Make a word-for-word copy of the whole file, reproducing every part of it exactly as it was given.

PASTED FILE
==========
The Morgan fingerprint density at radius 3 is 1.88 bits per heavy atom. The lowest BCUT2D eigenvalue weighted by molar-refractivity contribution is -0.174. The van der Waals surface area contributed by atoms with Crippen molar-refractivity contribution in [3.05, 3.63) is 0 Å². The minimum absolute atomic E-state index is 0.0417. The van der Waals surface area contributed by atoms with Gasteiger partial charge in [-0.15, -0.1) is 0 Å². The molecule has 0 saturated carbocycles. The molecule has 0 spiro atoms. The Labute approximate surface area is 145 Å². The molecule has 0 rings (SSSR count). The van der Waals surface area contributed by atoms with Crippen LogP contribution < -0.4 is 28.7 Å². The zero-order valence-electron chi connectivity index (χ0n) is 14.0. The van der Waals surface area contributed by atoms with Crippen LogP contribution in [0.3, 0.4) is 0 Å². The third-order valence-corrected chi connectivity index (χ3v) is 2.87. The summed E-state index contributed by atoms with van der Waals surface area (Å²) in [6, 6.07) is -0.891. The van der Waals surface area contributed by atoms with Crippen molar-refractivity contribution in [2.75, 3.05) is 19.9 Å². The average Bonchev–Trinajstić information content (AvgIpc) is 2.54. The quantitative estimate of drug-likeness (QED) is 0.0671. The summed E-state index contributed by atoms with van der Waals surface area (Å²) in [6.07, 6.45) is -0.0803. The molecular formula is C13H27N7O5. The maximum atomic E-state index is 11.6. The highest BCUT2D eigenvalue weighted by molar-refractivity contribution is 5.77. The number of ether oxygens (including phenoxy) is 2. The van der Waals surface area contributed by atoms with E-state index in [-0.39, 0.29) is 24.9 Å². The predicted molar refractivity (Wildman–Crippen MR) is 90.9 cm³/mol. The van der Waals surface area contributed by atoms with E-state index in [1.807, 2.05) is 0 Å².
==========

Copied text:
The Morgan fingerprint density at radius 3 is 1.88 bits per heavy atom. The lowest BCUT2D eigenvalue weighted by molar-refractivity contribution is -0.174. The van der Waals surface area contributed by atoms with Crippen molar-refractivity contribution in [3.05, 3.63) is 0 Å². The minimum absolute atomic E-state index is 0.0417. The van der Waals surface area contributed by atoms with Gasteiger partial charge in [-0.15, -0.1) is 0 Å². The molecule has 0 saturated carbocycles. The molecule has 0 spiro atoms. The Labute approximate surface area is 145 Å². The molecule has 0 rings (SSSR count). The van der Waals surface area contributed by atoms with Crippen LogP contribution < -0.4 is 28.7 Å². The zero-order valence-electron chi connectivity index (χ0n) is 14.0. The van der Waals surface area contributed by atoms with Crippen LogP contribution in [0.3, 0.4) is 0 Å². The third-order valence-corrected chi connectivity index (χ3v) is 2.87. The summed E-state index contributed by atoms with van der Waals surface area (Å²) in [6, 6.07) is -0.891. The van der Waals surface area contributed by atoms with Crippen molar-refractivity contribution in [2.75, 3.05) is 19.9 Å². The average Bonchev–Trinajstić information content (AvgIpc) is 2.54. The quantitative estimate of drug-likeness (QED) is 0.0671. The summed E-state index contributed by atoms with van der Waals surface area (Å²) in [6.07, 6.45) is -0.0803. The molecular formula is C13H27N7O5. The maximum atomic E-state index is 11.6. The highest BCUT2D eigenvalue weighted by molar-refractivity contribution is 5.77. The number of ether oxygens (including phenoxy) is 2. The van der Waals surface area contributed by atoms with E-state index in [-0.39, 0.29) is 24.9 Å². The predicted molar refractivity (Wildman–Crippen MR) is 90.9 cm³/mol. The van der Waals surface area contributed by atoms with E-state index in [1.807, 2.05) is 0 Å².